Back in 2012, I wrote an article for this site titled, “Author & Book Websites: What to Include?” Lots of things have changed with the internet with respect to author websites over the last six years, so I thought it was time to revisit the topic! What do you include in an author website these days? And how is it different than what I wrote about many years ago?
As an author website designer, I routinely create the following types of sites for authors:
- For an author of multiple books, I create an author portfolio website that features not only their newest release, but also previous releases. The books may be a series, or not.
- For an author of a single book with plans to create additional books in the future, I create an author site that showcases their current book and is set up to add additional books in the future. Again, the books may be a series, or not.
- For an author of a book that is part of a larger body of work (eg: a professor, or speaker, or service-provider) I create a site that showcases their expertise, and their book as part of that.
- For a showcase book, either for a celebrity author or as a stand-alone project, I create a book website that helps promote that book.
Each type of site has its own strategy, whether I’m working directly with the author or the publisher, but they also share many commonalities. Before we jump into specifics, however, let’s talk about what I consider to be the biggest things to have changed with regards to author websites in recent years:
- Website technology has changed. More people are viewing websites on a mobile device, and that means your author website needs to be responsive. You may have heard the adage “mobile first” — that means that, when thinking about your site, you need to first design with that experience in mind. Larger displays give you more flexibility to create an immersive experience relevant to your book(s) — and the design should reflect that — but it needs to work equally well for smaller devices.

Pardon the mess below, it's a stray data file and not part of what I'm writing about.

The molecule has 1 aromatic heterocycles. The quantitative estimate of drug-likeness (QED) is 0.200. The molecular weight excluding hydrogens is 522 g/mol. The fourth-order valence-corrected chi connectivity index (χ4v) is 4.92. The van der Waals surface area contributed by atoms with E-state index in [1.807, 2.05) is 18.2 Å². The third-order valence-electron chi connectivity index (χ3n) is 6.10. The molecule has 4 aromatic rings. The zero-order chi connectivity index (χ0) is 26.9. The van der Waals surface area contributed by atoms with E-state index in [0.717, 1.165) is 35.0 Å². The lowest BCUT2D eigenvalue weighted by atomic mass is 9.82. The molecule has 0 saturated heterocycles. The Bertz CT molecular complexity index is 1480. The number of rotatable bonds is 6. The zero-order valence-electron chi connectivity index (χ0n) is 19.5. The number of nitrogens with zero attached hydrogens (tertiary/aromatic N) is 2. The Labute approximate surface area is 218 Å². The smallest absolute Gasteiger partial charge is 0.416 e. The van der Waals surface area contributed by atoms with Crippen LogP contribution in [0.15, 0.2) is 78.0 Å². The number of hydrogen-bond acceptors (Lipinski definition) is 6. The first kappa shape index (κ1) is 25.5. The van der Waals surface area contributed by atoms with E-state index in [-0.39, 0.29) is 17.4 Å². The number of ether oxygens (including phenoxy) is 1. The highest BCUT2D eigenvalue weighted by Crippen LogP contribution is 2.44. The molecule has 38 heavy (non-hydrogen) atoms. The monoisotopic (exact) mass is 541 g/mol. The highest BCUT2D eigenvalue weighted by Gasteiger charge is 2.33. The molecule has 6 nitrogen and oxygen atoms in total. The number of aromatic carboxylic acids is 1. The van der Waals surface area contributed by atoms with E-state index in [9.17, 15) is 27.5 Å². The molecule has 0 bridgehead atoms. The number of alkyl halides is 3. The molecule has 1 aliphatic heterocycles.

- Site visitors are more savvy. It used to be the case that you had to consider things like website visitors not understanding how to scroll down, but with the dawn of mobile, that’s no longer a concern. Beyond that, people are more experienced with signing up for mailing lists, subscribing to blogs, and how they share their information online in general.
- Publishers expect authors to understand the internet. I used to have author clients who literally said things like, “I don’t actually use the internet all that much, but I was told I need a website.” These days, authors not only need to understand the internet in general (How it connects people with content & the value of a web presence), but also know what it means to create an author platform with a robust following. You also need to have a strong social media presence, on whatever platform works best for you, and integrate that into your website.
- Transparency is more important than ever. For better or worse, our lives are increasingly tethered to each other through the internet. We use it constantly to communicate with each other, share our experiences, perform our jobs, and so on… This means there are increasing numbers of people who expect to be able to get to know you through your author website. This is done in a variety of ways, including the visual design, the language you use, the photos you share, and the stories you tell. This isn’t to say that you need to give away your deepest, darkest secrets to your readership, but you do need to be able to meet them on a human level.